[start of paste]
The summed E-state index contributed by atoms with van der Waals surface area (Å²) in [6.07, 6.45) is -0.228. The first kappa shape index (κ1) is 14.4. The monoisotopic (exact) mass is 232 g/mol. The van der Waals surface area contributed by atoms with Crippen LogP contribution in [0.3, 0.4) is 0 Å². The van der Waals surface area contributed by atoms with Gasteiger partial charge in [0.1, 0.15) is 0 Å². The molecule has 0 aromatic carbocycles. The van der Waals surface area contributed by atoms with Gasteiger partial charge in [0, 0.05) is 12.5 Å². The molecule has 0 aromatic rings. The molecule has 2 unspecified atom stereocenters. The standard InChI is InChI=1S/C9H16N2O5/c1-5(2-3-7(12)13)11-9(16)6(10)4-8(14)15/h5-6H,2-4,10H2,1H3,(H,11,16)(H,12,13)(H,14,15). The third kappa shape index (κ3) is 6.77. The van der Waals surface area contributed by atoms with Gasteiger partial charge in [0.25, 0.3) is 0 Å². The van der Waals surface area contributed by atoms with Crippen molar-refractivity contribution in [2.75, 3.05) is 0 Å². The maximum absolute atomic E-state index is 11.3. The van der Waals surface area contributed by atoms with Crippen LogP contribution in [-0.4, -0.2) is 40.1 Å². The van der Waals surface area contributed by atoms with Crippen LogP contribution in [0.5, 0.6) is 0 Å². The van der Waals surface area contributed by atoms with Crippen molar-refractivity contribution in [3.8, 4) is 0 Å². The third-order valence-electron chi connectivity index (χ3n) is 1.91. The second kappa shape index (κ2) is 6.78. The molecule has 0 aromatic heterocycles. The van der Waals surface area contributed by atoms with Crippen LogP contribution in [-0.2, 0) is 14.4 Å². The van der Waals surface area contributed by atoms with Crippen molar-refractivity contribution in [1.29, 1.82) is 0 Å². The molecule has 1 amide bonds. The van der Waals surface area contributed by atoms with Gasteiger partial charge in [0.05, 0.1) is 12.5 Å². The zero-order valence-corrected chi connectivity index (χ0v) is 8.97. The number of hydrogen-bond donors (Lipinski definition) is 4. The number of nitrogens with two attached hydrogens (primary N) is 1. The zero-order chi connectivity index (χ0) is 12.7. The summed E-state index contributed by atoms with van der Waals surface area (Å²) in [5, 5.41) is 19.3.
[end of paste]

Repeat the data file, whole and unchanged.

The summed E-state index contributed by atoms with van der Waals surface area (Å²) in [6.07, 6.45) is -0.228. The first kappa shape index (κ1) is 14.4. The monoisotopic (exact) mass is 232 g/mol. The van der Waals surface area contributed by atoms with Crippen LogP contribution in [0.3, 0.4) is 0 Å². The van der Waals surface area contributed by atoms with Gasteiger partial charge in [0.1, 0.15) is 0 Å². The molecule has 0 aromatic carbocycles. The van der Waals surface area contributed by atoms with Gasteiger partial charge in [0, 0.05) is 12.5 Å². The molecule has 0 aromatic rings. The molecule has 2 unspecified atom stereocenters. The standard InChI is InChI=1S/C9H16N2O5/c1-5(2-3-7(12)13)11-9(16)6(10)4-8(14)15/h5-6H,2-4,10H2,1H3,(H,11,16)(H,12,13)(H,14,15). The third kappa shape index (κ3) is 6.77. The van der Waals surface area contributed by atoms with Gasteiger partial charge in [0.25, 0.3) is 0 Å². The van der Waals surface area contributed by atoms with Crippen molar-refractivity contribution in [2.75, 3.05) is 0 Å². The maximum absolute atomic E-state index is 11.3. The van der Waals surface area contributed by atoms with Crippen LogP contribution in [-0.4, -0.2) is 40.1 Å². The van der Waals surface area contributed by atoms with Crippen LogP contribution in [0.5, 0.6) is 0 Å². The van der Waals surface area contributed by atoms with Crippen molar-refractivity contribution in [3.8, 4) is 0 Å². The third-order valence-electron chi connectivity index (χ3n) is 1.91. The second kappa shape index (κ2) is 6.78. The molecule has 0 aromatic heterocycles. The van der Waals surface area contributed by atoms with Crippen LogP contribution in [-0.2, 0) is 14.4 Å². The van der Waals surface area contributed by atoms with Crippen molar-refractivity contribution in [1.29, 1.82) is 0 Å². The molecule has 1 amide bonds. The van der Waals surface area contributed by atoms with Gasteiger partial charge in [0.05, 0.1) is 12.5 Å². The zero-order valence-corrected chi connectivity index (χ0v) is 8.97. The number of hydrogen-bond donors (Lipinski definition) is 4. The number of nitrogens with two attached hydrogens (primary N) is 1. The zero-order chi connectivity index (χ0) is 12.7. The summed E-state index contributed by atoms with van der Waals surface area (Å²) in [5, 5.41) is 19.3.